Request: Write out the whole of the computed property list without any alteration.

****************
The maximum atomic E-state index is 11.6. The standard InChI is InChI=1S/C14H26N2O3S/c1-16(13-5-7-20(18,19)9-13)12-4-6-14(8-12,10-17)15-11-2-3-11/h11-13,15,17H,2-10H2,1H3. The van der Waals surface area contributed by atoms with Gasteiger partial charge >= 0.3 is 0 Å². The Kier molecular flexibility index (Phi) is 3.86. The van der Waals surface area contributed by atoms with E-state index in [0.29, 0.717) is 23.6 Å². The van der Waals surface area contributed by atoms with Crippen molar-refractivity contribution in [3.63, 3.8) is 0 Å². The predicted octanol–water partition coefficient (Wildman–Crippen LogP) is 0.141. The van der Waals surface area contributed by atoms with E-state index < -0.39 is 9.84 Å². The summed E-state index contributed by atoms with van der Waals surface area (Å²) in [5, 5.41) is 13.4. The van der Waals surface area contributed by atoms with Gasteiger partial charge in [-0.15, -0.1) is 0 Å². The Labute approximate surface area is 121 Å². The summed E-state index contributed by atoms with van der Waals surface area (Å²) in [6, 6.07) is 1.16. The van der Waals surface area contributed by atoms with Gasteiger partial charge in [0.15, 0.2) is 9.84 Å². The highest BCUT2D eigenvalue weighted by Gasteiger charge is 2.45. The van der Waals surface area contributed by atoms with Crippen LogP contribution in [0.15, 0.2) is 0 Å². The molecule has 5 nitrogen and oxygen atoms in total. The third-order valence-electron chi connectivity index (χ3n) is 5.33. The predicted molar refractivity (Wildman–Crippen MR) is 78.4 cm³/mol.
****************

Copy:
The maximum atomic E-state index is 11.6. The standard InChI is InChI=1S/C14H26N2O3S/c1-16(13-5-7-20(18,19)9-13)12-4-6-14(8-12,10-17)15-11-2-3-11/h11-13,15,17H,2-10H2,1H3. The van der Waals surface area contributed by atoms with Gasteiger partial charge >= 0.3 is 0 Å². The Kier molecular flexibility index (Phi) is 3.86. The van der Waals surface area contributed by atoms with E-state index in [0.29, 0.717) is 23.6 Å². The van der Waals surface area contributed by atoms with Crippen molar-refractivity contribution in [3.63, 3.8) is 0 Å². The predicted octanol–water partition coefficient (Wildman–Crippen LogP) is 0.141. The van der Waals surface area contributed by atoms with E-state index < -0.39 is 9.84 Å². The summed E-state index contributed by atoms with van der Waals surface area (Å²) in [5, 5.41) is 13.4. The van der Waals surface area contributed by atoms with Gasteiger partial charge in [-0.15, -0.1) is 0 Å². The Labute approximate surface area is 121 Å². The summed E-state index contributed by atoms with van der Waals surface area (Å²) in [6, 6.07) is 1.16. The van der Waals surface area contributed by atoms with Gasteiger partial charge in [0.15, 0.2) is 9.84 Å². The highest BCUT2D eigenvalue weighted by Gasteiger charge is 2.45. The van der Waals surface area contributed by atoms with Crippen LogP contribution in [0.15, 0.2) is 0 Å². The molecule has 5 nitrogen and oxygen atoms in total. The third-order valence-electron chi connectivity index (χ3n) is 5.33. The predicted molar refractivity (Wildman–Crippen MR) is 78.4 cm³/mol.